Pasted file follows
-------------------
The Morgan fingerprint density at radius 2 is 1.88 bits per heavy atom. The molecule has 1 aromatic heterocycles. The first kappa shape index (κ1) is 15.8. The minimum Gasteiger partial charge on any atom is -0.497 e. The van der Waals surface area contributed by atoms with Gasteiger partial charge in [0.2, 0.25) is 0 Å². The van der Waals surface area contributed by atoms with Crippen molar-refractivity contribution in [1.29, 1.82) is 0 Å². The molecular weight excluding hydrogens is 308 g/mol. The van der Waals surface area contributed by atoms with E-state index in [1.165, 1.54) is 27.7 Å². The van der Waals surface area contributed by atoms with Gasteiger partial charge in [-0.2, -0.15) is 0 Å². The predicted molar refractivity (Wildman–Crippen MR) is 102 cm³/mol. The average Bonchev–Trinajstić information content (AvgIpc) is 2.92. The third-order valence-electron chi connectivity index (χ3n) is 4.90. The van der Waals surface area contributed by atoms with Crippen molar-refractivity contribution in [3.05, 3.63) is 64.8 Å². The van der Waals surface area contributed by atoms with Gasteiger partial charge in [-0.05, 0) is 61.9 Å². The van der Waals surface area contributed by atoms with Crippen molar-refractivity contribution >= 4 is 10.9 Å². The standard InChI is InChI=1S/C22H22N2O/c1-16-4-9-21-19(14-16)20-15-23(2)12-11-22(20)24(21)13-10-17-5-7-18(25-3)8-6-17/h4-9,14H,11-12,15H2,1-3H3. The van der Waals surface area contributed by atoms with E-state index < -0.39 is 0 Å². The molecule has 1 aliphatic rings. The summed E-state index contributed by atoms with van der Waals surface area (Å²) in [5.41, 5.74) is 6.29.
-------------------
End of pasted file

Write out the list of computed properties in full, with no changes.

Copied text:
The Morgan fingerprint density at radius 2 is 1.88 bits per heavy atom. The molecule has 1 aromatic heterocycles. The first kappa shape index (κ1) is 15.8. The minimum Gasteiger partial charge on any atom is -0.497 e. The van der Waals surface area contributed by atoms with Gasteiger partial charge in [0.2, 0.25) is 0 Å². The van der Waals surface area contributed by atoms with Crippen molar-refractivity contribution in [1.29, 1.82) is 0 Å². The molecular weight excluding hydrogens is 308 g/mol. The van der Waals surface area contributed by atoms with E-state index in [1.165, 1.54) is 27.7 Å². The van der Waals surface area contributed by atoms with Gasteiger partial charge in [-0.2, -0.15) is 0 Å². The predicted molar refractivity (Wildman–Crippen MR) is 102 cm³/mol. The average Bonchev–Trinajstić information content (AvgIpc) is 2.92. The third-order valence-electron chi connectivity index (χ3n) is 4.90. The van der Waals surface area contributed by atoms with Crippen molar-refractivity contribution in [3.05, 3.63) is 64.8 Å². The van der Waals surface area contributed by atoms with Gasteiger partial charge in [-0.05, 0) is 61.9 Å². The van der Waals surface area contributed by atoms with Crippen molar-refractivity contribution >= 4 is 10.9 Å². The standard InChI is InChI=1S/C22H22N2O/c1-16-4-9-21-19(14-16)20-15-23(2)12-11-22(20)24(21)13-10-17-5-7-18(25-3)8-6-17/h4-9,14H,11-12,15H2,1-3H3. The van der Waals surface area contributed by atoms with E-state index < -0.39 is 0 Å². The molecule has 1 aliphatic rings. The summed E-state index contributed by atoms with van der Waals surface area (Å²) in [5.41, 5.74) is 6.29.